Figures furnished by the Juvenile Court of Memphis and Shelby County contain both good and bad news on juvenile crime through the first half of this year.
“Delinquent” charges against juvenile offenders are the same as “criminal” charges against adult offenders (18 years old or older). Through the first half of this year (January – June), Juvenile Court data shows 3.096 delinquent charges in the juvenile court system, reflected in 2,580 separate complaints. (A complaint can cover more than one charge if multiple delinquent acts have allegedly been committed.)
The number of delinquent charges is 9.1 percent less than in the first half of 2018 and a significant 59.2 percent decrease from 2011. The number of complaints decreased by 9.5 percent compared to 2018. (A comparison with 2011 is not available.)
The reduction may not totally be attributable to a drop in the number of alleged delinquent acts but rather to programs designed to divert youthful offenders from the juvenile court system for lower-level offenses. For example, a number of schools in the Shelby County Schools system have implemented School House Adjustment Program Enterprise (S.H.A.P.E.). It is aimed at reducing the number of students sent through the juvenile court system for minor infractions.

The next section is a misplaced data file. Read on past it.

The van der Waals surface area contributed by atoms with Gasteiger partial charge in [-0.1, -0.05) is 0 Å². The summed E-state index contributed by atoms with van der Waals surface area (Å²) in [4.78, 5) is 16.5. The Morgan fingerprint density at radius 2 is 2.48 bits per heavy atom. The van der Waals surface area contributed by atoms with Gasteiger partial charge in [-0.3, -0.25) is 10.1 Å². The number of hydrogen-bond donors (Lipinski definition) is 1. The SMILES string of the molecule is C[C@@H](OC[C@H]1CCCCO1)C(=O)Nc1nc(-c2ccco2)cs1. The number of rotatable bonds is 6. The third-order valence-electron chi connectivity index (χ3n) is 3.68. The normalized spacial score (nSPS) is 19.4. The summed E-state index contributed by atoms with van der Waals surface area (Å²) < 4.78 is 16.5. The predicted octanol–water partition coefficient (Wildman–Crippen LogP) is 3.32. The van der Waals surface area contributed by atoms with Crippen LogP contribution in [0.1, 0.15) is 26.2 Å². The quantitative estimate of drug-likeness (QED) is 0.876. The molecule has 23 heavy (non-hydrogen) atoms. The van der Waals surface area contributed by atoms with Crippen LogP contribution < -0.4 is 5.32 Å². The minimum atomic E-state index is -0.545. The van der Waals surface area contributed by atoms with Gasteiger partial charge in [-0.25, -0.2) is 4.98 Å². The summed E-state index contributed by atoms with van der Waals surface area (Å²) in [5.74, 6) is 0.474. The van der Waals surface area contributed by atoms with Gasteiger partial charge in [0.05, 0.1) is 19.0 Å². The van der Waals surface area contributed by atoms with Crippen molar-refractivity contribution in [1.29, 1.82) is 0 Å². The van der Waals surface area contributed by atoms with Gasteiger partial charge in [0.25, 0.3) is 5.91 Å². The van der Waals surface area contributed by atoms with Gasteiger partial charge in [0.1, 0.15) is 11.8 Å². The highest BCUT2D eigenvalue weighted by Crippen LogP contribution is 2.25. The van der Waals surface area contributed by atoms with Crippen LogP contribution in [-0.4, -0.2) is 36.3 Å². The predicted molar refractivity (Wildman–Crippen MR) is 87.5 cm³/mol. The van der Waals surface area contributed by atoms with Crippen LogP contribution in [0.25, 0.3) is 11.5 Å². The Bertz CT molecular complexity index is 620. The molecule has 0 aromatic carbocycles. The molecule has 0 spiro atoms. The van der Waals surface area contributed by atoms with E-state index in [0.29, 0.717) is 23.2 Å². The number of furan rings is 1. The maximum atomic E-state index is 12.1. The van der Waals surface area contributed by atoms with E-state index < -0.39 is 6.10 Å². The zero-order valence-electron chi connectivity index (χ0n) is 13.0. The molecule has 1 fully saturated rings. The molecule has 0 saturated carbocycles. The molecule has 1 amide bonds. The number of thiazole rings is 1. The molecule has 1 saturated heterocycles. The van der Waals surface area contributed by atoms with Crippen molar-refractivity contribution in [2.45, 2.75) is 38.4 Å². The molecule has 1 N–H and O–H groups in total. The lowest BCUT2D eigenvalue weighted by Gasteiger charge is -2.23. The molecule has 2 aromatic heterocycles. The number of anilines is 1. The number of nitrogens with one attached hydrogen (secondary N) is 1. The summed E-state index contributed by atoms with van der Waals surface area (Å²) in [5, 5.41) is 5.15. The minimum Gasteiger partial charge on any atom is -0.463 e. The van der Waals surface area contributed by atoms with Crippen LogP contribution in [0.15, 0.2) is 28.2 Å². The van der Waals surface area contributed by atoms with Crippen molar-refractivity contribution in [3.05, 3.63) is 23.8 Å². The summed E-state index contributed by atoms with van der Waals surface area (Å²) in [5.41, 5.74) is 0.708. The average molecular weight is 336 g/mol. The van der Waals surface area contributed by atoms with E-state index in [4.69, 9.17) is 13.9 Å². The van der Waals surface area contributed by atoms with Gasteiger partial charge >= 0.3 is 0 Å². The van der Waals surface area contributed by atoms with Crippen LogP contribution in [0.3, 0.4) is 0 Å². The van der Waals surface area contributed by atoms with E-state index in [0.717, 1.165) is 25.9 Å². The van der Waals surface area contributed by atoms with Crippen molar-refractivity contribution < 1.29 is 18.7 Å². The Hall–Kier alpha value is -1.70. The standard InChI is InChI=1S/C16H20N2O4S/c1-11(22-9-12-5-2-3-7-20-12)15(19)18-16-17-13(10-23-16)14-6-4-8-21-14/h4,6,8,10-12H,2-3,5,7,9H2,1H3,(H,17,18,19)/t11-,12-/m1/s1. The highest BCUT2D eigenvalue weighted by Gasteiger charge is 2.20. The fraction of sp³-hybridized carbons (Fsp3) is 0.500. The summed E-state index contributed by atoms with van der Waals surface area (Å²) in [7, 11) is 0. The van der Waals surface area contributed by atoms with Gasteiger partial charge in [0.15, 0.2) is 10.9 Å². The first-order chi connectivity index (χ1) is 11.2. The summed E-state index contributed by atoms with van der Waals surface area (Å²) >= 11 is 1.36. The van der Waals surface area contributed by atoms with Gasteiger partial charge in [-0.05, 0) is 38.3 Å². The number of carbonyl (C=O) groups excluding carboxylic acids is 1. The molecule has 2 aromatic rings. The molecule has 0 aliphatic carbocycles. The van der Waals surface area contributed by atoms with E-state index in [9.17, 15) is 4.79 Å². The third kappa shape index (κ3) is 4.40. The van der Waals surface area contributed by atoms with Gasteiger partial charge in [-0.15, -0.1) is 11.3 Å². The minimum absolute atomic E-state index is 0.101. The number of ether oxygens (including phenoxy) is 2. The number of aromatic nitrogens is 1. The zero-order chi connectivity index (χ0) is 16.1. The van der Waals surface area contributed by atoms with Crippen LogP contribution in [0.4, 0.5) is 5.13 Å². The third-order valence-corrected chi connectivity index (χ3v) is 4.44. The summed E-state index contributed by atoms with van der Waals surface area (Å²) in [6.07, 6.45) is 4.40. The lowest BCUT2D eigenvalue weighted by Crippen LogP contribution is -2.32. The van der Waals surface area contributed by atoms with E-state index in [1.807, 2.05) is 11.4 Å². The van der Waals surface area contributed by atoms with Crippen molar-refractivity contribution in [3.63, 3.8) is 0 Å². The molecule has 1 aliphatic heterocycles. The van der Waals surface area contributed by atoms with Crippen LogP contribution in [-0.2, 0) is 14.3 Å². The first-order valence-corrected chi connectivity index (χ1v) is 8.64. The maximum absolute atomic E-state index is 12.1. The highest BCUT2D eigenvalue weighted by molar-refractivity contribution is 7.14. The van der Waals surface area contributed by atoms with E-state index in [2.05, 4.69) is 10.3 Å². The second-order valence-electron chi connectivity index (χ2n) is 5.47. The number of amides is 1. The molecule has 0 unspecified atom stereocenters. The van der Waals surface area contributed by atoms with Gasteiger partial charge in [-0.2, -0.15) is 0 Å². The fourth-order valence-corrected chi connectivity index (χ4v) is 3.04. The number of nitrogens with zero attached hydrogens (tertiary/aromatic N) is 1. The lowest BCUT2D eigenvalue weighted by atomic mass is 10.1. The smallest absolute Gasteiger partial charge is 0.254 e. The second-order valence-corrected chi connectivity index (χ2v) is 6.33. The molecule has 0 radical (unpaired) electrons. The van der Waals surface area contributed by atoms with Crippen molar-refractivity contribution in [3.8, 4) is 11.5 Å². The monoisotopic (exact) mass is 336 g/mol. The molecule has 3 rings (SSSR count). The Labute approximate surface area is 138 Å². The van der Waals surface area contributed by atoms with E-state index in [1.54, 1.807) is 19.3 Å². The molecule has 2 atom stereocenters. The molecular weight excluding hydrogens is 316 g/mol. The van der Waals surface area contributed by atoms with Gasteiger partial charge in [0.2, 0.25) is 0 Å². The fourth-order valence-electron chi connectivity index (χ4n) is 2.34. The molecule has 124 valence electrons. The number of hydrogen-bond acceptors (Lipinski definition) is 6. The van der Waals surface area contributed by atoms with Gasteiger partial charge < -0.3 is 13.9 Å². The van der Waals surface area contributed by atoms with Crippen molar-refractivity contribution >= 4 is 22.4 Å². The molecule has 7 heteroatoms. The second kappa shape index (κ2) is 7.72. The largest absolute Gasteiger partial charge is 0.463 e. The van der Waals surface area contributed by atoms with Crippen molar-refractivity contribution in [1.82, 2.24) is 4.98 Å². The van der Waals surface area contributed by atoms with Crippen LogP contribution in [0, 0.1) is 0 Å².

At the same time, the number of delinquent charges for major violent offenses has increased significantly. During the first half of this year, Juvenile Court figures reflect 463 such charges compared to 282 during the first half of last year. This dramatic 64.2 percent increase over last year (and a 71.5 percent increase over 2011) is due primarily to sharp increases in the number of charges for aggravated assault and aggravated robbery. This is the third year in a row to show an increase in violent offense charges against juveniles.
District Attorney Amy Weirich stated, “More violent crime by juveniles is a disturbing trend. The victims of these crimes don’t suffer any less simply because the person who pointed a gun at them is 16 years old. We have to commit as a community to reducing these numbers.”
Of the 2,580 delinquent complaints filed during the first half of this year, almost half (47.1 percent) involve repeat offenders. The Crime Commission spearheaded development of the current Safe Community plan and is in the forefront of advocating its implementation. Part of the plan calls for a youth assessment center through which first-time youthful offenders alleged to have committed lower-level, non-violent offenses would be diverted from the juvenile court system and referred to a stand-alone center. The center would be designed to assess issues facing those youth and their families and come up with ways to address them, with the goal of reducing the likelihood of another offense.